Table of Contents
2: Location, Borders, and Lakes
3: Geologic Structure and Landforms
6: Pre-historic and Early Historic Settlements
7: Survey Systems
8: Southern Hamlets, Villages, and Towns
9: Mennonite and Hutterite Settlements
10: First Nations Settlements
11: Northern Settlements
12: The Southern Cities
13: Mining and Oil Extraction
15: Industry / Manufacturing
16: Water Resources
17: Parks, Recreation, Sports
18: Transport and Communications: Past and Present
19: Legal Issues and Law Enforcement
Click for chapter introduction
Manitoba displays a large range of vegetation types that are arranged with a climatically determined north/south zonation. Grass-covered areas in the south give way to parkland and forested areas further north and eventually to shrub tundra in the extreme northeast.
In southern and west central Manitoba, agriculture, grazing, forestry and urban development have drastically altered the natural vegetation, but vast areas in the north and northeast are in near pristine state. Vegetation that often obscures the earth’s surface is clearly shown on air photos; particularly useful are colour infrared images that can detect stressed areas. Wetlands cover about 40 percent of Manitoba and do not conform to the climatically determined zonal distribution of vegetation. They occur in all parts of the province and provide distinctive ground cover well shown on air photos.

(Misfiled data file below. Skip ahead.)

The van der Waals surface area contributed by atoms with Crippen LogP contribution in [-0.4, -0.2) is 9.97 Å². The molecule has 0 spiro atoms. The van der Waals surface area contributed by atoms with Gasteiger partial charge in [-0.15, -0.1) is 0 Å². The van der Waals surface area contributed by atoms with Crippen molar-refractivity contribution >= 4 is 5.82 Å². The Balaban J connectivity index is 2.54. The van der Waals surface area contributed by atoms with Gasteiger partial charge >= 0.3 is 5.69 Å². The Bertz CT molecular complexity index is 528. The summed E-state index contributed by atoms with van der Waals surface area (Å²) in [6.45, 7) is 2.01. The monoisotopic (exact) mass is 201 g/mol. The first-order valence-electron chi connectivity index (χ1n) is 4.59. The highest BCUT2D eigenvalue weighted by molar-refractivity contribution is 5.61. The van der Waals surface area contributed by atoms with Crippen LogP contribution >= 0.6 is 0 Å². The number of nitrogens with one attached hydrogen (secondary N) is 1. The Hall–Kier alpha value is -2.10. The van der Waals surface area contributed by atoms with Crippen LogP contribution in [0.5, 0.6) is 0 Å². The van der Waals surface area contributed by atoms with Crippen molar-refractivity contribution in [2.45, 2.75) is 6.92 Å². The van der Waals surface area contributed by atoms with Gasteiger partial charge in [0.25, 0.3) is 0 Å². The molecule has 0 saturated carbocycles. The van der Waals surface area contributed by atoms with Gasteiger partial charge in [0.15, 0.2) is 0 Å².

Individual animals are too small to appear on all except very large-scale images. However, some animals (e.g. beaver) profoundly affect drainage systems.
5.5: Riverine Gallery Forest in the Souris Valley Near the Elbow of Capture
This high-level, small-scale photo shows the Souris River 1 where it runs through a 90° turn to change from flowing southeast to northeast and then cuts through the Tiger Hills 2, eventually joining the Assiniboine near the small settlement of Treesbank (off the photo to the north). West of the elbow of capture 3 the Souris flows in a glacial spillway that continues eastwards with only a very minor stream channel 4 occupying its floor.
Riverine gallery forest on both sides of the Souris, above 5, 6 and below 7, 8 the elbow of capture, along both sides of the glacial spillway 9, 10, as well as along small tributary valleys 11 is identified solely on the basis of its dark tone. North of the line of the Souris River and the spillway, patches of dark-toned deciduous woodland cover part of the Tiger Hills end moraine 12, but south of the valleys almost all the land has been cleared for agriculture.
In the agricultural area to the south the sections of the DLS system are obvious 13; gravel roads follow most section lines and PTH 23 14 is a more definite light tone than the gravel roads. In the Souris Valley and the spillway, the topography clearly influences the direction followed by some roads 15 with a hairpin bend in one case 16, a rarity on the roads of southern Manitoba. The CN railway line runs east/west across the photo 17 passing through Dunrea 18 and Margaret 19, the latter now almost abandoned.
Figure 5.5: Riverine Gallery Forest in the Souris Valley Near the Elbow of Capture
Vertical air photograph: A21808-69
Flight height: 23,200 feet a.s.l.; lens focal length: 85.55 mm
Date: August 6, 1970
Scale: 1:84,500 (approx.)
Location: Townships 5 and 6; Ranges 18 and 19 WI
Map sheets: 1:250,000 62G Brandon
1:50,000 62 G/5 Dunrea